Pros and Cons of Retaining a Lawyer
A retainer fee is money paid in advance to a lawyer for services that will be rendered. The retainer can be paid based on an estimate of the amount of work done for the client that month or can cover all anticipated work for the entire case.
For example, if you hire a lawyer to handle a custody matter you may pay them 5,000 to provide that service. In that case, every letter, phone call or time spent working on your case will be billed to the retainer amount that you’ve put on deposit with them. In some cases, if you do not use the full amount in some cases there is no refund or credit. It’s important to understand the retainer agreement and read the fine print before signing so you know just how any overpayments will be handled. If you use more than the amount of the retainer it is reasonable to be sure that you will have to pay additional fees.
There are a number of reasons that a lawyer may request a retainer fee. It can compensate the lawyer for the use of their expertise and reputation, even if it is because that particular lawyer’s name can help the client gain leverage or allow the case to settle quickly. There are instances where the right lawyer can even achieve a settlement after only a few phone calls or a letter. If that’s the case that the value of the retainer fee is obvious and the lawyer should be compensated for the use of his or her reputation.
A lawyer may also request a retainer fee when they are agreeing to be on standby for the case. When that happens the lawyer is essentially forgoing other gainful employment or business opportunities so that they are able to remain available when they are needed for the lawsuit. This is a major reason many businesses have lawyers on retainer if the situation occurs where a lawsuit is filed against a company a lawyer that is on retainer can be available immediately with their expertise.
Furthermore, retainer fees protect lawyers once the work has begun. If the case proceeds the lawyer can use the fee to defray costs as they work on the case. If a disagreement takes place or an unforeseen circumstance makes it impossible for the client to pay the lawyer the retainer fee ensures that the lawyer will receive at least some of their compensation for the time they’ve spent on the matter.
There are, inevitably, arguments against collecting a retainer fee up front. There are people who are simply put off by the idea of prepaying for a service and will choose to hire a lawyer who does not charge a retainer fee. That is often why a lawyer who does charge a fee upfront is a professional who is specialised in a major discipline, well-known, or exceptional in one way or another. Scarcity creates value which can provide specialised lawyers with an advantage when negotiating retainer fees.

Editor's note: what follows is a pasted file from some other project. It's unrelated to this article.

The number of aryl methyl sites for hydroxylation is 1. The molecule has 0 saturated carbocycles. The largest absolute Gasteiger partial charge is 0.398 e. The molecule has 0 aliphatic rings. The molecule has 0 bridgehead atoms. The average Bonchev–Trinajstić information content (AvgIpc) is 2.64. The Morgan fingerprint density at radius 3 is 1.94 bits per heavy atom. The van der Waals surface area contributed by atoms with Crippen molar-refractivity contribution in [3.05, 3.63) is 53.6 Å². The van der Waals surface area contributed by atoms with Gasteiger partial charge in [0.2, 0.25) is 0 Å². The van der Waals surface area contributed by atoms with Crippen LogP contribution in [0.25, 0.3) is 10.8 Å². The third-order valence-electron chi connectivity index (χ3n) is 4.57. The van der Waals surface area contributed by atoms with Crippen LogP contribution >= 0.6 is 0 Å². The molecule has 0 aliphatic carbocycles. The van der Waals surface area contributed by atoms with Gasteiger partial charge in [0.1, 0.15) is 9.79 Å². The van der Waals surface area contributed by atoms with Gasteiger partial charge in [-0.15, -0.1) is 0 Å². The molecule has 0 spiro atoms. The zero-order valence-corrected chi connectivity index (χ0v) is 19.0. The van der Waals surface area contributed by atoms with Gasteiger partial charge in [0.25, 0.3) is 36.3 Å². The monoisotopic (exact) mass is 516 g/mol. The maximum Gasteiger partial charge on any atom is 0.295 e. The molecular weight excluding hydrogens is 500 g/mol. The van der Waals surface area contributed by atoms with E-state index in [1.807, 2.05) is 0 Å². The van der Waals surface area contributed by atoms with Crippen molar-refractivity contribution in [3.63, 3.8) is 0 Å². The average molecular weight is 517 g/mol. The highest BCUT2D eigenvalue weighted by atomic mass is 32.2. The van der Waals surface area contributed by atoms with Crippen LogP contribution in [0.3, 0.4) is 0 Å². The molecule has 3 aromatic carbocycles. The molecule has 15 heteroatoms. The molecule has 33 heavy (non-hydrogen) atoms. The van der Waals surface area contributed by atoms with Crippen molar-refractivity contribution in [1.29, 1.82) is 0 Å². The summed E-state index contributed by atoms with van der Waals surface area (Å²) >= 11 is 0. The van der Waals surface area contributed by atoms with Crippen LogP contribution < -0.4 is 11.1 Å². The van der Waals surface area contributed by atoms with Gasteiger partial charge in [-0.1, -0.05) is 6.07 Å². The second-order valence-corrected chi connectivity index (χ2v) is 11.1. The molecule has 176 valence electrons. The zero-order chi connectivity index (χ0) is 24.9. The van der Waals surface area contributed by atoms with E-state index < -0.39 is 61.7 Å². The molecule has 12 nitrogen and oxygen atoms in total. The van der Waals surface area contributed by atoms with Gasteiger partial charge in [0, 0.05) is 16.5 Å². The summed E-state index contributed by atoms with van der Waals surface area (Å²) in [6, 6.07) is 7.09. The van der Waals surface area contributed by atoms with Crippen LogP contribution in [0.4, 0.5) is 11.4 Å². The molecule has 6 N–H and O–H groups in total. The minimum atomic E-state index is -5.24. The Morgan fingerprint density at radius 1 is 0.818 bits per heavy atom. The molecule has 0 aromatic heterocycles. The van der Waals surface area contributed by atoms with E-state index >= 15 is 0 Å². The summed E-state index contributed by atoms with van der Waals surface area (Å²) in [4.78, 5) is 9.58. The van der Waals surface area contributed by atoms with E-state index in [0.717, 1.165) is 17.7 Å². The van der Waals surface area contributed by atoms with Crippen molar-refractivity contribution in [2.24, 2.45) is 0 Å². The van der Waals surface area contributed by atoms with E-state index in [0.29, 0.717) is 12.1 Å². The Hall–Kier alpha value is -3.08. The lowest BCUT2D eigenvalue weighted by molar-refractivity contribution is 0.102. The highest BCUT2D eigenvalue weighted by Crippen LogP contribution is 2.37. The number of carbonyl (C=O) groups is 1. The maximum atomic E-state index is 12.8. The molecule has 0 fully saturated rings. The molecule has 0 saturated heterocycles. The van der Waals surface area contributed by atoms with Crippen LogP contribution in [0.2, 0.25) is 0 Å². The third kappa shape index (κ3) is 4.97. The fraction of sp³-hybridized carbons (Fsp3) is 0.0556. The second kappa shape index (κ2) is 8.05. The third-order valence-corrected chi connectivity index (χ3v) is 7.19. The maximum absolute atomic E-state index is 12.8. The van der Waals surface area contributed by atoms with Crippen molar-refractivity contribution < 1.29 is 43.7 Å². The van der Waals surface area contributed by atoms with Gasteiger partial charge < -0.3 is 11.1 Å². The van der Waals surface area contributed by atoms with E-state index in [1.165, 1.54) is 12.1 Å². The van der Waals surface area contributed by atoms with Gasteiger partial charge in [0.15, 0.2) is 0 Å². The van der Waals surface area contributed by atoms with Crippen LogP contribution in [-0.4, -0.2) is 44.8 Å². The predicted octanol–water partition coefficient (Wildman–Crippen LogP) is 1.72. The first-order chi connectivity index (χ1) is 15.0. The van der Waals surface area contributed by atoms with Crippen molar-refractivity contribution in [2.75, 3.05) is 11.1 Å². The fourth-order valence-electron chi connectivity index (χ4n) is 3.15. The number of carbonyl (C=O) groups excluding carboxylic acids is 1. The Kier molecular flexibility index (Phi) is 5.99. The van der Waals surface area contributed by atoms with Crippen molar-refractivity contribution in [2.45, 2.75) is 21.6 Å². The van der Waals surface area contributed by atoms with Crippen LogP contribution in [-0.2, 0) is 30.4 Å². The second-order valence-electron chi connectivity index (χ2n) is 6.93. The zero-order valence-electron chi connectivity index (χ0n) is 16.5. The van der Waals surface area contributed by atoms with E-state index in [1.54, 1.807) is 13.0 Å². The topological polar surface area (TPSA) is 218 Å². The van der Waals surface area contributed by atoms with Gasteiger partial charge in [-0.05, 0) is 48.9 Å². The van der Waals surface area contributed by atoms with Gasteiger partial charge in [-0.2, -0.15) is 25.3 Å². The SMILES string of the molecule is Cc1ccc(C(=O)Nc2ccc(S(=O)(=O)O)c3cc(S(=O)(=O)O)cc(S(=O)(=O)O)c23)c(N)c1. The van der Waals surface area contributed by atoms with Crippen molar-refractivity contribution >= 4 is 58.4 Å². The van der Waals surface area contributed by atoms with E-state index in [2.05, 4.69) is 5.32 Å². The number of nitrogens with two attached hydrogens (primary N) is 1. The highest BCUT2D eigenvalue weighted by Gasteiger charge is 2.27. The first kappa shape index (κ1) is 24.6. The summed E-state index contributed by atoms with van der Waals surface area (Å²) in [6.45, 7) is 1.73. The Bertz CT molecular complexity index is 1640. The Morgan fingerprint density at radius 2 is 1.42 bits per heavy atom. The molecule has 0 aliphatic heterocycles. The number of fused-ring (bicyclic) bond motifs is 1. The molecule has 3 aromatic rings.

Another argument against retainer fees is that for some potential clients there is a fear that if a case settles before much work is done the client will have essentially paid for nothing. However, the counter-argument to that is of course that the lawyer has potentially utilized his or her reputation and the client paid for the opportunity to use that lawyer to their advantage.
Finally, when given the opportunity to work with two similarly qualified lawyers many may choose the one who does not charge a retainer fee. Many lawyers are willing to forgo the fee or refund it if little or no work is actually completed before a settlement is reached. New layers may find that it is beneficial to refrain from collecting retainer fees so that they can compete against more seasoned layers with already developed reputations.
A lawyer’s choice of whether or not to charge a retainer fee is ultimately their preference. It’s important to evaluate layers and determine how experienced, well-known, and qualified that individual is before deciding if their expertise warrants the fee that they are charging. Most lawyers are willing to work with a client and find the best approach so that it is fair to both the lawyer and the client.